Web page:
Coal is the second energy used in the world with 24 % total consumption.
Coal is a generic term which designates a set of solid combustibles having various compositions and caloric powers. These combustibles have in common a vegetal origin and four compounds in a variable rate : a carbon matter, water, gas and a rock phase.
Coal was almost the unique combustible dating from the industrial revolution of XIX century with the development of steam engine and the increase of requirements in the steel industry. Since, oil, then nuclear and gas come to complete the energy range available and today coal only represents 25 % supply in primary energy of the planet.
The world coal production reaches 3.5 billion tons to which we add 900 million tons lignite. 50 % coal produced is used for electricity production, 16 % for steel industry, 5 % for cement works. The left 29 % are used for heating and other industries, including organic chemistry.
Reserve are huge, i.e. 1 000 billion tons, that means 250 years consumption at this rhythm, but their future exploitation might be strongly competed with the existence of other energy sources, which necessitate less manpower and then, may be, cheaper in the long run, as well as with limits imposed to greenhouse gas emissions.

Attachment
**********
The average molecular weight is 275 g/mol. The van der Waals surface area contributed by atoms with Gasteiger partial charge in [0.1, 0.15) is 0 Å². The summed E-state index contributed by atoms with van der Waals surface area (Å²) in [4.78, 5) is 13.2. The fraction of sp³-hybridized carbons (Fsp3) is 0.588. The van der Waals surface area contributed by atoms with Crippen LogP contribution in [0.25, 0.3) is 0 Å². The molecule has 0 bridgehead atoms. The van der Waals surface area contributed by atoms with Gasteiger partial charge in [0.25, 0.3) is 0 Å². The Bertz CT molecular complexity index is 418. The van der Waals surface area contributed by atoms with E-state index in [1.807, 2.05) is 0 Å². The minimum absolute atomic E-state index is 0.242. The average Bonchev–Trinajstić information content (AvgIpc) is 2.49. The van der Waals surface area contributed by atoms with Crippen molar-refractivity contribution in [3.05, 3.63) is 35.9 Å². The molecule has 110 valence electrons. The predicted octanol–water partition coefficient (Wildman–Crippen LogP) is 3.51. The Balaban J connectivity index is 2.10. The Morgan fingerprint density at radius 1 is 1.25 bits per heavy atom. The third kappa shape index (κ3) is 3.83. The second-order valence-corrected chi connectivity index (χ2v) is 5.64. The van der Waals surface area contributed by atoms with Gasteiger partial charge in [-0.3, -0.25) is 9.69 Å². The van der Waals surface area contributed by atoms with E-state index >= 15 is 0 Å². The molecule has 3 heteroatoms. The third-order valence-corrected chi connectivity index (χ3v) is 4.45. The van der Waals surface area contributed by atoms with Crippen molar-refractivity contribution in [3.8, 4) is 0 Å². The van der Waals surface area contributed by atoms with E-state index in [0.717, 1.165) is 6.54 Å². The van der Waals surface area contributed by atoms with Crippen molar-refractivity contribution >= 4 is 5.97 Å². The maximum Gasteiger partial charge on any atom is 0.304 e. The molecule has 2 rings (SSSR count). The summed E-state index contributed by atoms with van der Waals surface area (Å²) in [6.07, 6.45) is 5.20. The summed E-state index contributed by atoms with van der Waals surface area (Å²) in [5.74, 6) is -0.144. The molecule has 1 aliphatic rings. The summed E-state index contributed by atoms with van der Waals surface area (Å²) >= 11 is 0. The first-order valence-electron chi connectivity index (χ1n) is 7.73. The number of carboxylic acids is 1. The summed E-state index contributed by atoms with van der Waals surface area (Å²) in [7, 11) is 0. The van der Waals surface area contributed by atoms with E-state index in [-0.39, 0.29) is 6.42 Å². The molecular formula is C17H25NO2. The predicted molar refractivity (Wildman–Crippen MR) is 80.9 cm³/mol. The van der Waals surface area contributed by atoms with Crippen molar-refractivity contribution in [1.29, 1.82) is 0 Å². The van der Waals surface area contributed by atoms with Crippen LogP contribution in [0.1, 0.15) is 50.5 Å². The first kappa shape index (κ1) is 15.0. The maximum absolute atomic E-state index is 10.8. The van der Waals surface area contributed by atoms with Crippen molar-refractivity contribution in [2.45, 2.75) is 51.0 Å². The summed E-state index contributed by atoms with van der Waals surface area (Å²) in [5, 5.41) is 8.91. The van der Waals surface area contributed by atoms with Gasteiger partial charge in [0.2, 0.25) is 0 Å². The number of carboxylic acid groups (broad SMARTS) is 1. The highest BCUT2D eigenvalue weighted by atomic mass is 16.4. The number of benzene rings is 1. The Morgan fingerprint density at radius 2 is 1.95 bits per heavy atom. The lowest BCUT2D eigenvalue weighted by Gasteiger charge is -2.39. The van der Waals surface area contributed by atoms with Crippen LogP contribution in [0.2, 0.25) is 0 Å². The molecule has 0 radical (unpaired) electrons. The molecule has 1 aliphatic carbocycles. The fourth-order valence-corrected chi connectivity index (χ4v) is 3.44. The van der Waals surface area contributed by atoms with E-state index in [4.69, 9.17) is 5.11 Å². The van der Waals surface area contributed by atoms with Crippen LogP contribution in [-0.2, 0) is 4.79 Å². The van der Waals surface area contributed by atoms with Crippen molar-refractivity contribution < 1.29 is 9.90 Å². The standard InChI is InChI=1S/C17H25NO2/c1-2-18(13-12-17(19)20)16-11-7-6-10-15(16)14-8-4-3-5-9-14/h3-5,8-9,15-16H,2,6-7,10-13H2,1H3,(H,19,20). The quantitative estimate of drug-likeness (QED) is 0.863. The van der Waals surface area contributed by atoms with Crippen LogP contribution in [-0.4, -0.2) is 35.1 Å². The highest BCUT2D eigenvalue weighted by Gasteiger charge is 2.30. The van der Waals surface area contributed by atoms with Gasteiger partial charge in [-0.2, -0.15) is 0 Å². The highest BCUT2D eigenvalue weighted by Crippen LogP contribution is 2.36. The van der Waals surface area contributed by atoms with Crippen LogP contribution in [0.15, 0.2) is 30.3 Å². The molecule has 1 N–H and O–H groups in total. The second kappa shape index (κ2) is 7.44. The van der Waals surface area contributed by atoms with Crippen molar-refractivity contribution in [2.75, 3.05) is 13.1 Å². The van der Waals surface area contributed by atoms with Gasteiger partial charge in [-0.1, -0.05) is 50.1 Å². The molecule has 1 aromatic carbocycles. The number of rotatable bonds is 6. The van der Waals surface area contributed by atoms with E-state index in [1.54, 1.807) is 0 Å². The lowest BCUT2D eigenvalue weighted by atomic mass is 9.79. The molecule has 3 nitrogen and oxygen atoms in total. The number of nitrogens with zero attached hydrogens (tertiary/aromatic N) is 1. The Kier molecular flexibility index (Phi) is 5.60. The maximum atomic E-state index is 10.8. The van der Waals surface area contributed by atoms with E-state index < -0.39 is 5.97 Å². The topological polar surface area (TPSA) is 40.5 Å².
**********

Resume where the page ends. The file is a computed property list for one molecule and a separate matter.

Coal is irreplaceable for some of its applications, for ore reduction in blast furnaces or organic chemistry for example. Coal remains the first electricity producer in spite of the disability constituted by a 4 % hydrogen content, which is lower than that of oil products, having as a consequence a more important CO2 emission for a same caloric power. Solutions exist and are progressively implemented, to reduce significantly polluting releases.
Coal is issued from the accumulation of variable vegetal substance : tree fern from coal forest, spores, mangroves, algae, deposited on spot (autochthonous fields) or after transport (allochthonous fields). These fields are either marsh zones (present peats), or lakes, or deltaic zones which sank regularly, enabling the forest to carry on prospering over long periods of time.
Sediments were buried until variable depths reaching some 100 m for lignite, until several kilometers for anthracite. When buried, the organic carbon transformed itself into mineral carbon by an action of micro-organisms (carbonation), the water was expulsed in a great proportion and the rock became indurate.
The term “coal” designates products issued from the carbonation of organic matters:
- Charcoal or vegetal coal is issued from wood carbonation. It is prepared by craftsmen and industrially, to be used as a combustible.